Billions of genetically engineered mosquitoes are about to be released in the US

A biotech company in the United States will release billions of lab-engineered mosquitos to combat deadly diseases.

The next time you get bitten by a mosquito, spare a thought for our friends in California and Florida, because they’re about to be inundated with the buzzing blood-suckers.

The US Environmental Protection Agency (EPA) has given biotech company Oxitec the green light to let billions of genetically engineered mozzies run wild in the southern US states.

Genetically engineered mosquitos
Credit: Allison Shelley/For The Washington Post, Getty Images

The mosquitos are being released to mix with their al naturale relatives with hope it will limit the spread of mosquito-borne diseases such as Dengue fever and the Zika virus.

Between 2022 and 2024, 2.4 billion male Aedes aegypti mosquitos will be released in two batches, with the majority of the mozzies (2 billion) heading to California and the remaining 400 million to Florida.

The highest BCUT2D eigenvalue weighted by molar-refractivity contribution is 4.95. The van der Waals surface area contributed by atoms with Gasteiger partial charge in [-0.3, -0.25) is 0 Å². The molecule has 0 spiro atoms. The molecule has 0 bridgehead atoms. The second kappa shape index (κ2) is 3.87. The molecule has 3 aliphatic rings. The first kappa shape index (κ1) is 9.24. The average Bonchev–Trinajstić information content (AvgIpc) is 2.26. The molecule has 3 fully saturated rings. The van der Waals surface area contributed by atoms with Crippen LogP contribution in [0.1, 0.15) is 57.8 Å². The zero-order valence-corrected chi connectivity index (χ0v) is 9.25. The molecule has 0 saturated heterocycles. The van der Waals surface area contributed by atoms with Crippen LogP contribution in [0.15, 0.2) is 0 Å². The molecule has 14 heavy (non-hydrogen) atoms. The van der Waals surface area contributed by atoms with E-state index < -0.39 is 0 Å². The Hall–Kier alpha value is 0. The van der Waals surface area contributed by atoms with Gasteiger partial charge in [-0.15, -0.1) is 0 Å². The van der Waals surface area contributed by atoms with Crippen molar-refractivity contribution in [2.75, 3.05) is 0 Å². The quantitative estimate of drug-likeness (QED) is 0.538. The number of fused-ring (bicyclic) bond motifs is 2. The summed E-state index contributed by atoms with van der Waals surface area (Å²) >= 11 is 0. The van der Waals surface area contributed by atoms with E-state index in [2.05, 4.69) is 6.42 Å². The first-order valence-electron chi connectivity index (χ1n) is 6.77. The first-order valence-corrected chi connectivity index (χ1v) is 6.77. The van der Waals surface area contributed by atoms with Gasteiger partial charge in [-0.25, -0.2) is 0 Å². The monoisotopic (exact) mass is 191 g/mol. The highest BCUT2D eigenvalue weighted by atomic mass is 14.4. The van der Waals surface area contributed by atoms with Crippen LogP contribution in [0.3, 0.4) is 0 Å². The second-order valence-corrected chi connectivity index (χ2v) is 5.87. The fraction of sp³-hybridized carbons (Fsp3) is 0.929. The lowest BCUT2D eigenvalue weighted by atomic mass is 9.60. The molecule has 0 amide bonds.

The mosquitos have been genetically modified to express the tTAV-OX5034 protein, which will kill female mosquitos when they mate with the introduced males. If all goes to plan, this will reduce the number of wild mosquitos and limit the spread of several deadly diseases.

Given the growing health threat this mosquito poses across the U.S., we’re working to make this technology available and accessible. These pilot programs, wherein we can demonstrate the technology’s effectiveness in different climate settings, will play an important role in doing so. We look forward to getting to work this year,” said Oxitec CEO, Grey Frandsen.

But naturally, many people have their qualms about the experiment. Jaydee Hanson, the Policy Director for the International Center for Technology Assessment and Center for Food Safety criticised, “This experiment is unnecessary and even dangerous, as there are no locally acquired cases of dengue, yellow fever, chikungunya or Zika in California.”

But if you or anyone you know lives in one of the two states involved in the experiment, don’t worry too much. The mosquitos passed a risk assessment, and this particular breed of mozzie doesn’t bite humans, so it seems like a win-win for everyone except the wild mosquitos.

But like most things, only time will tell. Get those swatters ready, friends.